When the #MeToo hashtag began surfacing on social media in mid-October, I had two immediate reactions: 1) I applauded the women who so bravely came forward to tell their personal stories of being sexually harassed and/or assaulted, or even acknowledge it, and 2) I felt resentful that women needed to re-traumatize themselves in order for men to finally believe them or take them seriously.
The fact that so many women — and even young girls — in my news feed have been the victims of sexual harassment and abuse was sadly not shocking to me. What struck me when I was listening to one of Harvey Weinstein’s victims was the psychological damage being done. I wondered about the cumulative effect of these experiences on women’s lives. How did they affect our sense of self and self-worth, our relationships, our career choices, and our physical and mental health? What does it mean when so many women walk around with the heavy burden of shame, guilt, and rage?
In my case, I can say without question that my decision to become a journalist was spawned by my experience of being sexually abused as a child. For as long as I can remember, I wanted to help others — plants, animals, inanimate objects — because I imagined they were suffering and helpless and needed me to survive. On hot days, I would water the plants and hear them thanking me. I was, of course, projecting my own needs. I wanted so badly for someone to have come to my rescue, but no one came. I had to become my own savior.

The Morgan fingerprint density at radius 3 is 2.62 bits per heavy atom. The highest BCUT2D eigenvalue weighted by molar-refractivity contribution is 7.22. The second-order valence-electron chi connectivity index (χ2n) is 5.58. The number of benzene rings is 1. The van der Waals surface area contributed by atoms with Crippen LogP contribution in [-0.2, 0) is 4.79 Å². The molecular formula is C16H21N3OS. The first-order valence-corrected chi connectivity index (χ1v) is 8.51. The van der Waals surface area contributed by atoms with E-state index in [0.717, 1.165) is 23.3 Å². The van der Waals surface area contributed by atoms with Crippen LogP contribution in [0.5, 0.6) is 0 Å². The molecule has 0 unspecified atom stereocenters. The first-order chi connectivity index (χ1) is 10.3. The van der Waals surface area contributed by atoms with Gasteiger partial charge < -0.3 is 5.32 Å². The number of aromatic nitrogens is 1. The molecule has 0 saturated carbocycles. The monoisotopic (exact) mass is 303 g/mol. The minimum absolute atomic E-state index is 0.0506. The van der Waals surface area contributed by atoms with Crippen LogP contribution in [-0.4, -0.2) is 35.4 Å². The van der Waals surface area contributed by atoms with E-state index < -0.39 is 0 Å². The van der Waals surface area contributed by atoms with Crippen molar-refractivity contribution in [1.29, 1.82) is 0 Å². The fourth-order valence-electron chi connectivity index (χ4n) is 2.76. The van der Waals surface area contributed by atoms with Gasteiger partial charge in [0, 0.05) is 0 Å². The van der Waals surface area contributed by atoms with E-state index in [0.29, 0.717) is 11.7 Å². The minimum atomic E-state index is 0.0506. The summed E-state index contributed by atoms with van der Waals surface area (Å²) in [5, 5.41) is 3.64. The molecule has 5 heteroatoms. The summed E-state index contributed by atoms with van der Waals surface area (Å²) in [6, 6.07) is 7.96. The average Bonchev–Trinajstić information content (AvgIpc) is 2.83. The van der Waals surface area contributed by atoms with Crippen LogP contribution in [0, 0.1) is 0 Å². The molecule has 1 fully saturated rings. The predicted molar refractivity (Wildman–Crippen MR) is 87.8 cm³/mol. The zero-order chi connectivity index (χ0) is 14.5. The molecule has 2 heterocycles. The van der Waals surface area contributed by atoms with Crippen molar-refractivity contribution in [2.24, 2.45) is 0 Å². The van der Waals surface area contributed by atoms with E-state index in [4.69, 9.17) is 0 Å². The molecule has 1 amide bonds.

At times, I thought about killing myself. The shame that victims of sexual assault carry is unimaginable, especially when that victim is a child. The mind does not comprehend why these things are happening and that it’s not your fault, and adults are not always equipped to help children navigate these emotions. Too often we try to ignore these things or pretend they were less harmful or damaging than they were. They are more harmful than I can possibly describe.
I now understand why several of my long-term relationships were with men who were controlling and emotionally abusive. It took a long time — and years of therapy — to break the pattern and identify what a healthy, loving relationship looks like.
I became a journalist in order to highlight injustices and amplify the stories of those who have been historically marginalized or silenced. But I haven’t been immune to sexual harassment and gender bias in my profession. As an Asian-American woman, I am often assumed to be submissive and weak. No one ever suspects that I am an editor — even though I have been one for a decade. Once, a prominent white female journalism professor questioned how I would assert my authority considering the way I looked. Another male professor said I should go into television journalism instead of print also because of my physical appearance. Occasionally, gender bias crossed the line of physical contact. At one point I had to tell a former boss to stop touching me. A city council candidate touched my leg during an interview. (I debated whether to write about the incident but ultimately decided not to.) But even these experiences were nothing compared to more egregious abuses of power, such as when a professor during my undergrad years made sexual remarks about me and my fellow classmates during an off-campus event, touched us inappropriately, and tried to get us to return to his motel room. We hadn’t yet taken our final exam and were scared of the repercussions of reporting him. He is still teaching.